There are a number of existing Instructables related to creating Book Safes. Most of these require the use of a sharp knife and the tedious process of cutting each page individually. I wanted to make a series of books to use as a set of geocaching hides and this approach seemed too slow so I came up with my own solution of how to make a neat cut-out through the pages.
Step 1: Required Materials
In order to make this you will require:
1. A book, one that you don't mind destroying. If you are planning to use this as a book safe it should be one that will fit in on your book shelf. It is highly likely this old hymn book would stick out like a sore thumb on a bookshelf full of modern fiction books.
2. A pillar drill, you could try with a hand held power drill but are likely to struggle keeping it straight.
3. A holesaw drill bit in the size that you want your storage area. Obviously this needs to be smaller than your book, but larger than the items you want to store.
4. Two pieces of scrap wood, wider than your holesaw bit and longer than your book.
5. Clamps, with wide enough grips to securely grip the book and wood to your drill press plate.
6. PVA Glue, glue spreader and pot
7. A pair of tweezers, if you don't have any you can probably use a screwdriver etc.
8. Non-stick sheeting, I've used a piece of oven liner but kitchen foil or similar may also work.
9. A file if you want to neaten up the edges.
10. A pencil.
Step 2: Preparation
Firstly we will prepare a jig for clamping. By using two bits of wood with a hole through clamped round the pages we want to ensure the pages don't move or rip whilst drilling.
Line up and clamp the two bits of wood together. Mark the sides of the wood so that you can line them up accurately later and ensure you have them both the correct way up.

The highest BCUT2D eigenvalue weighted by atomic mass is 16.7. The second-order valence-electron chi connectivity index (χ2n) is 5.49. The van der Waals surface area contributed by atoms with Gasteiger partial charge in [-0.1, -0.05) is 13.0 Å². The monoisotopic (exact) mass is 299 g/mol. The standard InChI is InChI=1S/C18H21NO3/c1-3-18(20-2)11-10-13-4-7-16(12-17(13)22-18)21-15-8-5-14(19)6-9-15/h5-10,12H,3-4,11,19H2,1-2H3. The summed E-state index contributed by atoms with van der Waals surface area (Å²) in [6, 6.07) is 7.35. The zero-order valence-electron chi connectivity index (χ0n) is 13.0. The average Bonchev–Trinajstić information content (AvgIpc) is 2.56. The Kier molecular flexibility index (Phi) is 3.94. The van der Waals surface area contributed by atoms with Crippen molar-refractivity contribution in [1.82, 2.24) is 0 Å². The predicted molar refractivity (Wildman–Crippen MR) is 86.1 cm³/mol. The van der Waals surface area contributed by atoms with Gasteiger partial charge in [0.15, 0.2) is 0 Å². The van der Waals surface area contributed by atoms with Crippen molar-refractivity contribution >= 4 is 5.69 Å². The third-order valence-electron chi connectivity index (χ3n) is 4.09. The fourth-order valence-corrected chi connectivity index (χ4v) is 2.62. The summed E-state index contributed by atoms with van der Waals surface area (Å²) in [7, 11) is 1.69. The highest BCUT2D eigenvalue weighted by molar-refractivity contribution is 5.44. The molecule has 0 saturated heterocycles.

Drill a hole all the way through the wood. Try to avoid drilling into the pillar drills plate, flipping them over halfway through helps solve this problems.
Open the book and work out how thick you want the storage area to be. To make the book feel more natural you want to leave enough pages before and after storage area, I'd suggest using the middle third of the book but it is up to you.
Place a piece of wood on each side of the storage area. Make sure you have them aligned properly with both sides the right way up and then clamp them to the book and to the drill press stand.
Step 3: Drilling
First double check your alignment, make sure the holes in the wood are aligned with each other and also aligned with where the drill will drop down - don't forget to make sure the central drill bit is lined up with the hole through the drill plate.
Turn on the drill and slowly bring it down onto the book. With any luck it should start cutting the paper. Push down until you feel resisting, the release the leaver and turn the drill off.
Using tweezers, a flat head screwdriver, knife or whatever else you have use it to pry the now cut pieces of paper up and out of the way. Some of these may not be fully cut through, just rip the paper away carefully, the next pass through with the drill head will clean it up.